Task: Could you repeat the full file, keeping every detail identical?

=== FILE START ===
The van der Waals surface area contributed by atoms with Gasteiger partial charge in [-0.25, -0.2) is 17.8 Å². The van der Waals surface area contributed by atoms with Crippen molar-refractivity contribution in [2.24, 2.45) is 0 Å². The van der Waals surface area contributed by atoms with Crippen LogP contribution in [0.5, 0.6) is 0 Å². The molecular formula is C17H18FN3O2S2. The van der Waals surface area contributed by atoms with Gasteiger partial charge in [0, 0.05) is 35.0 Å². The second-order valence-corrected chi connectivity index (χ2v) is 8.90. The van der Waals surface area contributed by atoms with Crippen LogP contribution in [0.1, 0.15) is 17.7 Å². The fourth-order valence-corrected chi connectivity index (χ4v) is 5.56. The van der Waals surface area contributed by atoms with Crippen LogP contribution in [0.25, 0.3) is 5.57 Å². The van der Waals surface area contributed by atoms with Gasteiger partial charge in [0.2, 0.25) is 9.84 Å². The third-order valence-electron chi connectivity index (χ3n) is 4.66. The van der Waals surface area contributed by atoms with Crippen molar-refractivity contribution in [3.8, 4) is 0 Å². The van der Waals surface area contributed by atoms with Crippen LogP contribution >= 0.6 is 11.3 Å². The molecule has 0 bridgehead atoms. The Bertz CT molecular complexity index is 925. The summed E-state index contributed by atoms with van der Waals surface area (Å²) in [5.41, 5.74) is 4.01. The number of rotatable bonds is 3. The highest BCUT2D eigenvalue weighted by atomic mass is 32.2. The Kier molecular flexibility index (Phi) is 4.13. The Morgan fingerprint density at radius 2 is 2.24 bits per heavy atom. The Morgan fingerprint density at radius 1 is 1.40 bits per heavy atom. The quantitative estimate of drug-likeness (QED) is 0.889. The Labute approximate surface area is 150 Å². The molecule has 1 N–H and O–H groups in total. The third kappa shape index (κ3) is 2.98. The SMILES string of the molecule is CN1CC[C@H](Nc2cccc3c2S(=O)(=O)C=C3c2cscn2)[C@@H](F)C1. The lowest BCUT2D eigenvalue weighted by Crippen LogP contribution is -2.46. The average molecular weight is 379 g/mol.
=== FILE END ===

The van der Waals surface area contributed by atoms with Gasteiger partial charge in [-0.25, -0.2) is 17.8 Å². The van der Waals surface area contributed by atoms with Crippen molar-refractivity contribution in [2.24, 2.45) is 0 Å². The van der Waals surface area contributed by atoms with Crippen LogP contribution in [0.5, 0.6) is 0 Å². The molecular formula is C17H18FN3O2S2. The van der Waals surface area contributed by atoms with Gasteiger partial charge in [0, 0.05) is 35.0 Å². The second-order valence-corrected chi connectivity index (χ2v) is 8.90. The van der Waals surface area contributed by atoms with Crippen LogP contribution in [0.1, 0.15) is 17.7 Å². The fourth-order valence-corrected chi connectivity index (χ4v) is 5.56. The van der Waals surface area contributed by atoms with Crippen LogP contribution in [0.25, 0.3) is 5.57 Å². The van der Waals surface area contributed by atoms with Gasteiger partial charge in [0.2, 0.25) is 9.84 Å². The third-order valence-electron chi connectivity index (χ3n) is 4.66. The van der Waals surface area contributed by atoms with Crippen molar-refractivity contribution in [3.8, 4) is 0 Å². The van der Waals surface area contributed by atoms with Crippen LogP contribution >= 0.6 is 11.3 Å². The molecule has 0 bridgehead atoms. The Bertz CT molecular complexity index is 925. The summed E-state index contributed by atoms with van der Waals surface area (Å²) in [5.41, 5.74) is 4.01. The number of rotatable bonds is 3. The highest BCUT2D eigenvalue weighted by atomic mass is 32.2. The Kier molecular flexibility index (Phi) is 4.13. The Morgan fingerprint density at radius 2 is 2.24 bits per heavy atom. The Morgan fingerprint density at radius 1 is 1.40 bits per heavy atom. The quantitative estimate of drug-likeness (QED) is 0.889. The Labute approximate surface area is 150 Å². The molecule has 1 N–H and O–H groups in total. The third kappa shape index (κ3) is 2.98. The SMILES string of the molecule is CN1CC[C@H](Nc2cccc3c2S(=O)(=O)C=C3c2cscn2)[C@@H](F)C1. The lowest BCUT2D eigenvalue weighted by Crippen LogP contribution is -2.46. The average molecular weight is 379 g/mol.